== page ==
There’s been a heatwave in London and it’s been too hot to do Portuguese School indoors. All we want to do is being outdoors – the girls playing and me watching or working with my ice cold homemade frappe! So of course, we relished the opportunity to play outside. The programme of the day was:
- Read a book about being creative
- Be inspired by the book and paint
- Talk about what they painted
So when Sophia came back from school I informed them of what we were going to do. They were of course pretty pleased. It’s a simple equation:
Outdoors + Painting = Pure Joy
We put a rug and cushions in the garden and laid down to read “Rua da Alegria”, a children’s book in Portuguese about being creative:
A note for the Portuguese speaking readers: this book is from Pingo Doce but you can get other books about creativity from Wook, and online bookshop that delivers worldwide.
Then we set up to paint outside. Personally, I prefer that the children paint outdoors anyway because it’s less stressful for me (I cover why I’m not always so keen here). All the clothes come off, and if there’s any mess on the floor it can be washed away by the elements. And it feels so good! The girls LOVE it. You can get all the materials here.
We spent most of the afternoon speaking the minority language. Starting with the setting up.
We have a colourful box with 12 x 600ml bottles of Scola paint we got from Amazon, which is very good value. I asked them in the minority language what colours they wanted. They responded in the same language, Portuguese. Then they told me what they were doing or I would ask about it. If they didn’t know the words or slipped back into English I would casually continue in Portuguese and try to assist them, repeat the word they said in English, for example, in Portuguese. Of course, soon they were mixing colours, so we also talked about that and soon enough they were painting their hands and prints.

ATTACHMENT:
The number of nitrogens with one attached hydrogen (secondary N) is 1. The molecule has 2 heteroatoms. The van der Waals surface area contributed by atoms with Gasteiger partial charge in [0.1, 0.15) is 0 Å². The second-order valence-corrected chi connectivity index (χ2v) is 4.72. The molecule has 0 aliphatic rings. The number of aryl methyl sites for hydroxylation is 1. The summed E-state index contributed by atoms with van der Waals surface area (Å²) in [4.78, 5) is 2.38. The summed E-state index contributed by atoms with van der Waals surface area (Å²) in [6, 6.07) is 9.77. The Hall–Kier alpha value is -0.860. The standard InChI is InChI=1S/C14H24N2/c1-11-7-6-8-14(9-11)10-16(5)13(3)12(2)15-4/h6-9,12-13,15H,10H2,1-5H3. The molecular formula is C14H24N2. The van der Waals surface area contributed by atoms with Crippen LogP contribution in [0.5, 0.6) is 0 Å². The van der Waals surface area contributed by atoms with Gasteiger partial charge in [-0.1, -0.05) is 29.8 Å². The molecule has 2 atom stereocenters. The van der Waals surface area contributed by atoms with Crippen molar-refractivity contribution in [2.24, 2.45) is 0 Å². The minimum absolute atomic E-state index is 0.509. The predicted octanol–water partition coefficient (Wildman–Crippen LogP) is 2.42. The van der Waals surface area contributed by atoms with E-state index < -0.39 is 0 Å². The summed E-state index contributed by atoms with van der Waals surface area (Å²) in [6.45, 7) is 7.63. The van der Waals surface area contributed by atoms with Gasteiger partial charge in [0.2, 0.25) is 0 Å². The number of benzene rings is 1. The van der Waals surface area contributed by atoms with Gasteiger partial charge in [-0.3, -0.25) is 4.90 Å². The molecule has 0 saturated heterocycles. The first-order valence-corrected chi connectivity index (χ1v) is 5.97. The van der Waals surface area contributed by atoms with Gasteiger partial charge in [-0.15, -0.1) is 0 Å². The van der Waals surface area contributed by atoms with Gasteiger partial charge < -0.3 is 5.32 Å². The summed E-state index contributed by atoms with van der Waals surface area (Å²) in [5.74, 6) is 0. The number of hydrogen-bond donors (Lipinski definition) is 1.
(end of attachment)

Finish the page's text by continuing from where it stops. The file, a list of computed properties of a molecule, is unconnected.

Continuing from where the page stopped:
I’m a true believer that learning while making, rather than just watching, and learning whilst having fun is far more effective than old school teaching.
And there was no doubt from their expressions and body language that they were loving it. Actually, I didn’t have to look for cues, Sophia exclaimed “I want to be an artist!” and Amelia “I love it!!” They felt empowered, in control, free, creative.
Yes, it takes a little bit of setting up and cleaning but its worth it. It’s not a daily occasion in our house. We’ll certainly be doing more of it this Spring and Summer.
It’s another setting where the children are playing and enjoying themselves, and when we can seize the opportunity to engage in conversation in the minority language. If you feel you need reminders, get my free Inspirational Posters. I’ve been there and I know how it is – I kept forgetting to speak the minority language all the time! It’s taken me a while to get into the swing of things, but it’s starting to work.
I have recently started to notice that Amelia is speaking more of the minority language too, and by her own initiative. Our ‘it’s never late’ and ‘gently, gently’ approach is starting to show results.
At this rate, will they be completely bilingual, i.e. competent as a native across all competencies? Probably not. Do they have a funny accent? Yes they do. But the base and the will is there.
No garden? No problem
If you don’t have a garden, try the balcony or set everything up near a window so they can feel a gentle breeze and the sunshine, perhaps even be inspired by what they see. If mess is an issue, you might even want to try the bathroom. If they can play in a bubble bath, why not paint there as well? It’s easier to clean. Mind you, I’ve not tried that so don’t quote me on that! Just make sure you get washable paint like the Scola paint we use
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